One question that the Transport Select Committee wanted an answer for on Tuesday was about the uncertainties around the HS2 business case. Who was going to bear the entrepreneurial risks? If it went wrong, who would bear the costs?
These questions were addressed to Alison Munro, from HS2 Ltd.
The answers were clear. The business case was dependent on future demand, and the costs of the scheme.
Ms Munro said that HS2 thought that the public sector – that’s the taxpayer – should pay for the construction. It was possible some of the risk could be transferred to the private sector, but no-one had thought about the details. So, the taxpayer bears the risks, and will lose money if it all goes wrong.
Later in the session, Ms Munro said they had tested to see what happened to the business case if passenger demand was 20% lower then HS2’s forecasts. It drops the cost benefit ratio of HS2 to below the threshold for Department for Transport support. In other words if the growth in demand for travel to London is a bit less then HS2’s estimates, the Department for Transport will not fund the railway that HS2 propose.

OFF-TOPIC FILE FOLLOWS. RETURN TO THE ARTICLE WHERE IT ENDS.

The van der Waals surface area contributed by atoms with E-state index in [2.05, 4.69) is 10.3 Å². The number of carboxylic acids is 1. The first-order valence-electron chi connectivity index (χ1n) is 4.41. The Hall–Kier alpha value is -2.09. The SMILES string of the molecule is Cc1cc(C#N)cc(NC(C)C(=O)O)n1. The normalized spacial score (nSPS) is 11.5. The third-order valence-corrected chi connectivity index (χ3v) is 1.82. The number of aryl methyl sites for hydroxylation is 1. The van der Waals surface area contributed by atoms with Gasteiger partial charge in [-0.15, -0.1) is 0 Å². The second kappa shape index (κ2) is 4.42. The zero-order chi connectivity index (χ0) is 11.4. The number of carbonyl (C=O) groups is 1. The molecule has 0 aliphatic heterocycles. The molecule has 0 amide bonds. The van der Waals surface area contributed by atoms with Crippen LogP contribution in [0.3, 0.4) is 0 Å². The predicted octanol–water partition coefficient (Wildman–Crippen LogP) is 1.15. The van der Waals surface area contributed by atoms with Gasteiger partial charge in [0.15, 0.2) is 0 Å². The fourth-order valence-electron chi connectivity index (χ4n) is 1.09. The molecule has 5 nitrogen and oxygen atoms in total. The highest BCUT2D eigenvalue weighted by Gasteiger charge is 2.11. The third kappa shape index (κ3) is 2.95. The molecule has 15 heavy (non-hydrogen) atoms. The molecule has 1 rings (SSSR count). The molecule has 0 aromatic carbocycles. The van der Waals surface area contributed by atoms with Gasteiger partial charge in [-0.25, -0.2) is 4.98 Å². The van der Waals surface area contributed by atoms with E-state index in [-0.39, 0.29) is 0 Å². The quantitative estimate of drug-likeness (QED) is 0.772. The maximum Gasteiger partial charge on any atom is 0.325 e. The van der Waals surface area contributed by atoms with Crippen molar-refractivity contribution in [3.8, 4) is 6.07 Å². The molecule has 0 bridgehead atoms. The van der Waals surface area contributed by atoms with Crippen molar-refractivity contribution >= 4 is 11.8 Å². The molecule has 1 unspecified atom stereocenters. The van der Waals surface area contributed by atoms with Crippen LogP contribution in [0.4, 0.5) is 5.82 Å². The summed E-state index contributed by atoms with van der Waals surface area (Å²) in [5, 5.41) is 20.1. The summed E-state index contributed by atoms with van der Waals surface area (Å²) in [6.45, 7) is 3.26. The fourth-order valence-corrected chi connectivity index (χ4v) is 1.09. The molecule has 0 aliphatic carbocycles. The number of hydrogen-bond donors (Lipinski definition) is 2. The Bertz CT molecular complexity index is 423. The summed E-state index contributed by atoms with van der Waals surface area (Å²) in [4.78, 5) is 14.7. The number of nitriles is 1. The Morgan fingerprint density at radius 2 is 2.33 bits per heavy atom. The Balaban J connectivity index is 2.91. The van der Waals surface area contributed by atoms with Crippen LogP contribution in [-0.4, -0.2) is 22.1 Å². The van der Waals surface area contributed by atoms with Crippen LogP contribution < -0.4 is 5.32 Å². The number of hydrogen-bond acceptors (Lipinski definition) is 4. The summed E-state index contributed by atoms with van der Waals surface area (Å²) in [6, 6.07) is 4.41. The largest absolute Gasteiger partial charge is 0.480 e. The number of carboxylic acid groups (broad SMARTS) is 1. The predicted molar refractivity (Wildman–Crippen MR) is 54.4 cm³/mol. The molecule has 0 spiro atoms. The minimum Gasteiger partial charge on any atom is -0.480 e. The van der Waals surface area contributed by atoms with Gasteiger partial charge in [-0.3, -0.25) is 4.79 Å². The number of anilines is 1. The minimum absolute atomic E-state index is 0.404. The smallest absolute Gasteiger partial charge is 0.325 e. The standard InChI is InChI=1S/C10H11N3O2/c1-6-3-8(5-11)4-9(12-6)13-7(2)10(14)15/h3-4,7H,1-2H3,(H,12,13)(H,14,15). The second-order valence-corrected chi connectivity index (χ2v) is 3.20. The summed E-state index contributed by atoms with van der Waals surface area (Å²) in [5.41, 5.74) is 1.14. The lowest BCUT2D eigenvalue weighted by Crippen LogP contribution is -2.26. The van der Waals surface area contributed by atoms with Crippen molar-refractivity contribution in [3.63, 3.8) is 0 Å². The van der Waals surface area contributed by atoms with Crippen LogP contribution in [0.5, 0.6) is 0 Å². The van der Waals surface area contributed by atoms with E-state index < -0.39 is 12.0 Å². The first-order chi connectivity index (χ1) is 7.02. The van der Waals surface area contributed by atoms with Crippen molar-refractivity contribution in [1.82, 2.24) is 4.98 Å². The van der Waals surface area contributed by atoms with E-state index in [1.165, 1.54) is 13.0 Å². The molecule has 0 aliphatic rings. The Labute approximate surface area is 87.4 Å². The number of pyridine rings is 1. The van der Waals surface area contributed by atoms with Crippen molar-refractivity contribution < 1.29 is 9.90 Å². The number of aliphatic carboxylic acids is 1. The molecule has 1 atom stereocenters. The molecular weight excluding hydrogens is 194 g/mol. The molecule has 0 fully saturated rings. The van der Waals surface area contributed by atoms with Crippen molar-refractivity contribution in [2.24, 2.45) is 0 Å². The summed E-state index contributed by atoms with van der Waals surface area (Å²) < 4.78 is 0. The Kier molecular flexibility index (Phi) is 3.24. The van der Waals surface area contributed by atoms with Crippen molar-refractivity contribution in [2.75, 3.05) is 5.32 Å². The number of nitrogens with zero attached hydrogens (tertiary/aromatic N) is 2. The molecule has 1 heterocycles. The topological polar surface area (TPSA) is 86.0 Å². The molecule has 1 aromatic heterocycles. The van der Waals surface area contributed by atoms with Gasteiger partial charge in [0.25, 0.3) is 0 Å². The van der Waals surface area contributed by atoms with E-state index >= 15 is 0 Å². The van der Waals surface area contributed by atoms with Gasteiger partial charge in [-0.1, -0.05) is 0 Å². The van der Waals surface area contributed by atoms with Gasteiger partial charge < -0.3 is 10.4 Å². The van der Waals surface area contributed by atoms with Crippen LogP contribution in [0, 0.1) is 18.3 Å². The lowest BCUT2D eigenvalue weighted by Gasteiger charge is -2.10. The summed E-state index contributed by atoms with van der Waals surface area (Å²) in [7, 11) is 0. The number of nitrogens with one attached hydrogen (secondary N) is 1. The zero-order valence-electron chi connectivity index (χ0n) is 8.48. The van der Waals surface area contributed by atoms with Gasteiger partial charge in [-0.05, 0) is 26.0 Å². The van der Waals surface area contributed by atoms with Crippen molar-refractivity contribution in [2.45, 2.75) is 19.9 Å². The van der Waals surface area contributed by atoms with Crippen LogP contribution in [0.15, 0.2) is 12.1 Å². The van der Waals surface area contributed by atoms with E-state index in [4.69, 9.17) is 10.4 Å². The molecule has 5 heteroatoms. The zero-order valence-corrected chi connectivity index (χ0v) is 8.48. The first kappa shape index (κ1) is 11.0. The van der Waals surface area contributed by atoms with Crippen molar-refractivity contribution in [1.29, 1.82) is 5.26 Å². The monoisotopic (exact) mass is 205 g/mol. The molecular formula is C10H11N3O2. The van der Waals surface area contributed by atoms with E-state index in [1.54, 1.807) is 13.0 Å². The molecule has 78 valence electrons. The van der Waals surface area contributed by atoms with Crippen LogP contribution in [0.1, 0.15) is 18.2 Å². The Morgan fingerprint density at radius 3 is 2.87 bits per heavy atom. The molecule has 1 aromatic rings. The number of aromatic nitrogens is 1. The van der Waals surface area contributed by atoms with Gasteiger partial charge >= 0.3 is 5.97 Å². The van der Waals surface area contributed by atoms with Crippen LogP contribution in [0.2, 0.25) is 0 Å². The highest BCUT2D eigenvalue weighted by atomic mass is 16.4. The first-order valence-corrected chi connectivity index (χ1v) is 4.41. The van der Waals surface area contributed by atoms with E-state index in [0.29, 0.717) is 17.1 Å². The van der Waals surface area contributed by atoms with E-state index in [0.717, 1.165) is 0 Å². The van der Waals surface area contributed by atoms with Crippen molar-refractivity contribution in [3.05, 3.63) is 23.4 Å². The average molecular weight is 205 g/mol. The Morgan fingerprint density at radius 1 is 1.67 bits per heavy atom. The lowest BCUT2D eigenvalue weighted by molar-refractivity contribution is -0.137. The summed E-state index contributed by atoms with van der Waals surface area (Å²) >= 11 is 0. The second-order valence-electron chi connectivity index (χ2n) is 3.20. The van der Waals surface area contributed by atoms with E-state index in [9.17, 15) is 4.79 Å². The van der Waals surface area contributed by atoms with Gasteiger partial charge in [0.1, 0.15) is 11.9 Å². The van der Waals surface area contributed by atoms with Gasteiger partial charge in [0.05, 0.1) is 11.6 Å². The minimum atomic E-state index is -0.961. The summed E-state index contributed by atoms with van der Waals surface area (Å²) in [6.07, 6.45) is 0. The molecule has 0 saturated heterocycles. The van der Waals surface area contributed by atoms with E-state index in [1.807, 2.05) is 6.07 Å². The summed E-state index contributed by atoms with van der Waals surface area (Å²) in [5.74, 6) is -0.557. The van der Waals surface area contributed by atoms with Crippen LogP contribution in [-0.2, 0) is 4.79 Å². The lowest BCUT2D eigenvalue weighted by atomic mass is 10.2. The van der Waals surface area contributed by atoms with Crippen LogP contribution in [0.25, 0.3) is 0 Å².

However as Christ Stokes said on the Lobby Day, HS2’s passenger demand forecasts are significantly higher then other reputable forecasts: they are nearly double Network Rail’s. If Network Rail’s figures are correct, the business case for HS2 collapses.
HS2 assume that a quarter of the passengers on the proposed trains are simply travelling because there’s a new railway. If they don’t materialise, then the business case collapses.
So, you and me will bear the costs if Hs2’s figures are wrong – and HS2’s figures are being particularly optimistic.
Edit: for those who like to check for themselves, the uncorrected transcript of the session can be found on the Parliament website here.